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Jason Katz | Archive | Email |
Staff Writer

Ten Things I Noticed from the FFToday July PPR Mock

This is my fifth year reviewing the July PPR Mock. With every year of experience playing this game that we love, I learn more. I learn new things; new concepts; new ideas. I learn some things I didn’t even know were there to learn. But one thing that’s remained constant over the years is the value and purpose of mock drafts. I wrote the following two paragraphs back in 2015 as an intro, but I doubt anyone will remember that. So here they are again to get your mind focused on the information to come.

Editor's Note: You can view the full FFToday July PPR Mock resuts here.

I once had a friend ask me what the point of a mock draft is. Much of the excitement and enjoyment of a draft is eyeing that player you want and actually being able to select and root for him all season. A mock is not real. You don’t actually own any of those players. And it’s not like your actual drafts will mimic your mock drafts. This attitude made me realize that many people do not understand the underlying purpose of mocks – to educate you.

This article is going to discuss one mock conducted in July, roughly six weeks before the heart of draft season. A lot is going to change between now and then. Player perception will change. Player value will change. ADPs will rise and fall. Players will get injured. Your actual draft will look much different than this mock that I am about to discuss. So what’s the point of discussing it at all? When reviewing this particular mock and reading this article, remember to focus on the concepts; focus on the why, not the what or the who. Let’s get to it.

1. There’s a clear divide in the first round between running backs and wide receivers.

The first six picks were all RBs. Five the next six picks were WRs. I wrote my July draft strategy article prior to reviewing this mock where I discussed this exact dichotomy between the top five picks in round 1 and the bottom seven picks. The top five in every league should be running back selections. After those RBs go, the back half of the first round should favor WRs because the remaining RBs, while safe, have some question marks; enough questions marks to tip the scales in favor of the WRs that are bust-proof. I will delve deeper into the strategy of picking in the back half of round 1 in my August draft strategy article, but it’s clear that the participants of this mock already understand this concept.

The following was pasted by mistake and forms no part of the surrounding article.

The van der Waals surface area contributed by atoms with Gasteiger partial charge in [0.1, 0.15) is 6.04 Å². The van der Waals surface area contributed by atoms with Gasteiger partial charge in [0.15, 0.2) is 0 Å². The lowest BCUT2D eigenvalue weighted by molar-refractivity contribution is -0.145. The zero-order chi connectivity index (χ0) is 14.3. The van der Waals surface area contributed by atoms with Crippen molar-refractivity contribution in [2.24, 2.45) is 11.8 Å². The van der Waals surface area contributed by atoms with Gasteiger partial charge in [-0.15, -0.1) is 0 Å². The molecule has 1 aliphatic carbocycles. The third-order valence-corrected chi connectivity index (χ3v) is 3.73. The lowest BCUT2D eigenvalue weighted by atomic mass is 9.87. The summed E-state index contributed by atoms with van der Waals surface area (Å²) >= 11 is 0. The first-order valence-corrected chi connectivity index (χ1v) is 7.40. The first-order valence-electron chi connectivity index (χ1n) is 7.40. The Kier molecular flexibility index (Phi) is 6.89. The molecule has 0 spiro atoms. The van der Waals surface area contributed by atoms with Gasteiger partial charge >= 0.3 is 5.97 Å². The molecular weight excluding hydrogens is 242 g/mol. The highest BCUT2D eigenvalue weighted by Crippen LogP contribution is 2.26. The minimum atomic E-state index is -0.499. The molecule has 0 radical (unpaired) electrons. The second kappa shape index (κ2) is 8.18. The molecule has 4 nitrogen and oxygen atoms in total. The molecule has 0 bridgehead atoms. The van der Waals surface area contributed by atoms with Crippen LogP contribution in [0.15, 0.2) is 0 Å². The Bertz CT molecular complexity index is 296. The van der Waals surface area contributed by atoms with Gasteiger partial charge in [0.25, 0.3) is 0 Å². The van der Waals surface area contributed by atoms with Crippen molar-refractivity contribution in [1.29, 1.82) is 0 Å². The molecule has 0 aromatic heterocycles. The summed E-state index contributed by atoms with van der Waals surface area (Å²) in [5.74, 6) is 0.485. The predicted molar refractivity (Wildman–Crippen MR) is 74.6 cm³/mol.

Leonard Fournette

2. The return of the mid-round RBs.

For the past two or three seasons, rounds 3-6 have largely been a wasteland at the RB position. Using 2018 as an example, some notable RBs going in those rounds were Kenyan Drake, LeSean McCoy, Alex Collins, Jay Ajayi, and Royce Freeman. In this yearís mock, there are a plethora of third and fourth round RBs with legitimate RB1 upside. Leonard Fournette, Damien Williams, Derrick Henry, Aaron Jones, and Devonta Freeman all went in the third round in this mock. I intentionally excluded Nick Chubb because I have no idea how he made it out of the second round. Donít expect that to happen in August. In 2018, it was imperative to come out of the first two rounds with at least one RB. That is not the case in 2019 due to the quality of the mid-round RBs.

3. Three TEs were selected in the first two rounds.

The last time we saw more than one tight end drafted in the first two rounds was literally never (disclaimer: I only went back as far as 2006). While Zach Ertz and George Kittle usually slip into round three, the fact remains that we have three elite players at the position this year, which has never happened before. I must caution against the selection of Ertz and Kittle as attempting to gain positional advantage at TE hasnít really worked out historically. Travis Kelce was a low-end WR1 last year so he is justifiable early pick, but Ertz and Kittle both have regression concerns (Ertzís volume and Kittleís efficiency) that should give fantasy owners pause before selecting them over their WR and RB counterparts.

4. Only four owners doubled up at the same position in the first two rounds.

The Football Guru and Matt Mueller went RB-RB while Remote Controller and Robb went WR-WR. I donít think we will see much consistency in this type of approach from draft to draft. With the caliber of talent available in the second round this year, RB-RB, WR-WR, and one of each are all viable plans of action. You can even throw TE Kelce in there as a plausible approach. More so than in previous years, you can just take the highest player on your board and not worry about positional scarcity. It is important to note that the format of this mock has no flex, though, which makes RB-RB a bit riskier as it does pigeonhole you into going WR heavy after round 2 if you go RB-RB.

5. In a turnaround from last yearís mock, this yearís drafters avoided rookie hysteria.

RB Josh Jacobs was the first rookie off the board at 5.04. While that is much later than he will go in real drafts, Jacobs is going to be the first rookie drafted in every league. RB David Montgomery is typically next, as he was here at 5.10. Iíve seen him go as high as early fourth round, which is absolutely ridiculous. I would not take him at 5.10, but that is a much more reasonable slot than anywhere in the fourth round. In total, 13 rookies were selected with more than half (7) taken in the double-digit rounds. That is quite the turnaround from last season when more than half of the rookies were taken in the single-digit rounds.

6. Three teams did not draft a single WR in the first three rounds.